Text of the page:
Friday, October 17, 2008

Picking the right table...

I haven't done anything really productive today. Dad came by to drop off a pair of pants. Seeing him is always great. He touched up parts of my wall where the paint was peeling. We got to talk over coffee. I wheeled over to the subway with Dad and said goodbye. I missed Dad as soon as he was out of my sight. I still do.

The next best part of my day was seeing the Observer. Before this afternoon, it had almost been a week since we've seen each other. For us, that's a long time. We went to Swiss Chalet for dinner. Though I ate a bit too much, I enjoyed my dinner and hanging with the Observer. He's so cute. I asked the waitress for separate bills. I feel better going dutch. Equality is the modern way. Well, the bills took a long time coming and the Observer left the table to see what was taking so long - or so I thought. After a few minutes I saw another waitress pass ours a bill and nod. The Observer told me that the hostess was holding the door open. I knew he sneakily paid for me. He is one tricky guy. I am trying to be more gracious when it comes to accepting generosity - whether financial or a kind gesture. I opened my mouth to object, but remembered my new goal and thanked him. Accepting a kind gesture is hard, but the spirit of giving can be spoiled by an ungrateful recipient. I hope the Observer knows how much I appreciated my dinner with him...

Later, we went to Starbucks and had coffee. There is always a table designated for people who use wheelchairs. It's in a far corner and is wider than the others. It's unoccupied ninety nine percent of my visits there. Not tonight. A young lady was sipping a large beverage, nibbling a cookie and chatting on her cell phone. Her presence would have posed a bigger problem if it wasn't for the empty table beside her. I suggested the Observer go on ahead and order his frappuccino while I held the table. The Starbucks barista spotted me and inquired if she could ask the girl to move tables on our behalf. I shyly said, "No, it's alright. We can make due with this table." I hate making a scene or drawing attention to myself. I would rather quietly make due in less-than-ideal circumstances. The Observer came over to the table, muttering quietly about how he couldn't believe people could be so self absorbed. I ordered my coffee and returned to find the Observer sitting at the designated table. Something must have happened.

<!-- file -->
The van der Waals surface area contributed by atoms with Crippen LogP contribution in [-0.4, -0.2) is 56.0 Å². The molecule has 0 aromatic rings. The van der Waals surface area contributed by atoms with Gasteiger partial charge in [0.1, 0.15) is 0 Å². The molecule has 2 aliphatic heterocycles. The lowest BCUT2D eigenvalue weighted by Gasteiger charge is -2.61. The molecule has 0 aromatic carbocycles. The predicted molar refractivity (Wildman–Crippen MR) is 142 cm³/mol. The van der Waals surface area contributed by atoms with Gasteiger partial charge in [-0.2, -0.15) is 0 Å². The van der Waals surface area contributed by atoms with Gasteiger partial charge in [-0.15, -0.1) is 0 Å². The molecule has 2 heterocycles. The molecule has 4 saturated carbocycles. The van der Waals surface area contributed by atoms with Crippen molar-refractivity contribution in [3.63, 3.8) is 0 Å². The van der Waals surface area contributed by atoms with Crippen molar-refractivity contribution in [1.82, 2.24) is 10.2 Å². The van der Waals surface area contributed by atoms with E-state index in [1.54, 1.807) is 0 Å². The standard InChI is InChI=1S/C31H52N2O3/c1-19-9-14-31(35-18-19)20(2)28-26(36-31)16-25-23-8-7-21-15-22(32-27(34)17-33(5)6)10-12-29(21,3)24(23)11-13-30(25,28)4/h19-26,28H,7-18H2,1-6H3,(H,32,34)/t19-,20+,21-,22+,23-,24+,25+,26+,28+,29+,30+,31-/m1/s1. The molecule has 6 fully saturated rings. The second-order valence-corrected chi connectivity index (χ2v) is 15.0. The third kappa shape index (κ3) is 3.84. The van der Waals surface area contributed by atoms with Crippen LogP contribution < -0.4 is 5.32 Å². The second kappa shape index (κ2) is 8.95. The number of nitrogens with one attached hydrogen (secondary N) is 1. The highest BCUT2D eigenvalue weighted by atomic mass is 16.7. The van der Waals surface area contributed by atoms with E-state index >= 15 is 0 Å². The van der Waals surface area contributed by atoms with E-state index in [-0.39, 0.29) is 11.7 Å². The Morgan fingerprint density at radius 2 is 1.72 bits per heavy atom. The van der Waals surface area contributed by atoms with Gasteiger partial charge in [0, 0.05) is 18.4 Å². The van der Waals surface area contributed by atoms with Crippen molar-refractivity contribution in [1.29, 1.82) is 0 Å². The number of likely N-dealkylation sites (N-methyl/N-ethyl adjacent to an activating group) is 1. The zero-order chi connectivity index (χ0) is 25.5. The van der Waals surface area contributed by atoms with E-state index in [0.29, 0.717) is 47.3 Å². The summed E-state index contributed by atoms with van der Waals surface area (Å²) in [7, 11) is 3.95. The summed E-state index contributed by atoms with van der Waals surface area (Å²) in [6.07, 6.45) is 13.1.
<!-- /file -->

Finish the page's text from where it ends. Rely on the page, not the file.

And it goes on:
When it comes to space and accessibility, the Observer is sightly more outspoken than I. This difference is a positive one, I think. The Observer likes to have enough space to be comfortable in a public place and will speak up to ensure he finds it. I, on the other hand, would prefer to be squeezed into a corner than voice my disconnect. Don't get me wrong; I can speak my mind if I feel I must, especially when rights, privacy, care, safety or my loved ones are concerned. Any one of these issues get me fired up. Space and accessibility are not all that important to me. Doesn't that sound odd coming from a girl who uses a wheelchair? Maybe steps, curbs, small tables and tight corners are hurdles I simply let go. They are small challenges and life would be easier without them, but I am content to live with them. Yes, drinking coffee at a table where I can comfortably enjoy it matters to me, but it matters to anyone else who uses a wheelchair too, including the Observer. Part of me knows that someone in the same situation will speak up eventually. I realize this may sound like I am passing the buck or leaving the dirty work for others to clean up, which is probably true. After all, no one person can pick up all the garbage on the streets, can they?

After spending my life faced with many obstacles, I have come to understand that not every one is meant to be overcome. There are hurdles that are easy to navigate around without having to expend energy to jump right through them. I save my voice for issues that impact my personal life and the people in it, because if I fought every little battle, I would run out of swords. Maybe that's part of the reason the Observer and I found each other - so that together we can help each other enjoy every day and every cup of coffee to the last sip.

What could be better?


1 comment:


we make a gr8t team I Love you